Robotic Cardiac Surgery

What is robotic cardiac surgery?

Robotic cardiac surgery is a form of heart surgery done through very small incisions in the chest. With the use of tiny instruments and robotic devices, surgeons are able to do several types of heart surgery in a way that is much less invasive than other types of heart surgery. The procedure is sometimes called da Vinci surgery because that is the name of the manufacturer of the robot often used for this procedure.


Robotic surgeries have been used for a number of different heart-related procedures, including valve surgery, coronary artery bypass, cardiac tissue ablation, heart defect repair, and tumor removal.

Why might I need robotic cardiac surgery?

The main advantage of robotic cardiac surgery is that the procedure is minimally invasive compared with other forms of heart surgery. Smaller incisions mean that you can heal faster and return to activities more quickly.

Your healthcare provider may recommend robotic cardiac surgery if you need an artery bypass procedure to improve blood flow to the heart and reduce chest pain. Robotic cardiac surgery may also be used to:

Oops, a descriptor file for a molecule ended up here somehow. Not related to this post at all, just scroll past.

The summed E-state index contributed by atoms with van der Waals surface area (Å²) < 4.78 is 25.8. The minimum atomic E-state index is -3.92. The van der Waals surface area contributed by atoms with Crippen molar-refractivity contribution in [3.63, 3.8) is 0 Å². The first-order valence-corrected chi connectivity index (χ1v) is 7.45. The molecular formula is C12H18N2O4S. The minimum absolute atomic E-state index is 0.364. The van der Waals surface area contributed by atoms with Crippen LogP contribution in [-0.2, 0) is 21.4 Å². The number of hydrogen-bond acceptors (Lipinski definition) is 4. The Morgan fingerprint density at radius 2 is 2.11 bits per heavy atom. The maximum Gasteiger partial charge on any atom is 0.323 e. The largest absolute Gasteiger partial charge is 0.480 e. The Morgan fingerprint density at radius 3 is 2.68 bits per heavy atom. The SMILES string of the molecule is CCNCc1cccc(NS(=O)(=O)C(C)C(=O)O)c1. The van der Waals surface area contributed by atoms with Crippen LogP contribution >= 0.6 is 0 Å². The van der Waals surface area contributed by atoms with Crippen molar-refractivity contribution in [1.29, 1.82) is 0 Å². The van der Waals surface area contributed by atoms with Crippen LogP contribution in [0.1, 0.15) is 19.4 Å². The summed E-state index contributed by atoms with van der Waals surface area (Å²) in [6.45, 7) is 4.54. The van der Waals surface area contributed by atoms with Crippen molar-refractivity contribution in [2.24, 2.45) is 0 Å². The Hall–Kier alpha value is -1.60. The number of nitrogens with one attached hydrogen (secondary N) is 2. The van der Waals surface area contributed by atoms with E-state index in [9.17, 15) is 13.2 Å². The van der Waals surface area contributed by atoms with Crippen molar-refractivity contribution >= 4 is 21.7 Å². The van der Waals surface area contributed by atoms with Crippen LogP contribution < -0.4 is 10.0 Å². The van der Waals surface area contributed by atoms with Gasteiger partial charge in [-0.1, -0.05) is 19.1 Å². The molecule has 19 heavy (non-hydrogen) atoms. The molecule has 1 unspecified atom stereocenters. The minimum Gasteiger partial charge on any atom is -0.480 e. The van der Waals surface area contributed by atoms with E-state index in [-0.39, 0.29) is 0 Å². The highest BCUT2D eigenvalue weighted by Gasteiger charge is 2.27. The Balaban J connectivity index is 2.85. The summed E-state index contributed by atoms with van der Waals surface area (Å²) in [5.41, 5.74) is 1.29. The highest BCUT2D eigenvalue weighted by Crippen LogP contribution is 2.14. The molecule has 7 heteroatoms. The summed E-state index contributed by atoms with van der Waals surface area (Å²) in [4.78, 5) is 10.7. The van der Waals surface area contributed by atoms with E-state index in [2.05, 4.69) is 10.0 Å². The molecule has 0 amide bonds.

• Repair or replace stiff or leaky heart valves to improve their function
  • Correct atrial fibrillation, a common type of arrhythmia


  • Remove a tumor in the heart
  • Treat congenital heart conditions

Your healthcare provider may have other reasons to recommend robotic cardiac surgery.

What are the risks of robotic cardiac surgery?

One of the main advantages of robotic cardiac surgery is that it minimizes many of the risks related to major heart surgery. The surgeon does not have to cut through the breastbone to open your chest, so many of the complications involved with such a major surgery are eliminated.

Robotic cardiac surgery still requires anesthesia before the procedure and, as with any kind of surgery, there are always risks involved, including:

  • Heart attack
  • Stroke
  • Infection
  • Death

You may have other risks, based on your specific medical condition. Be sure to talk with your healthcare provider about any concerns you have before your procedure.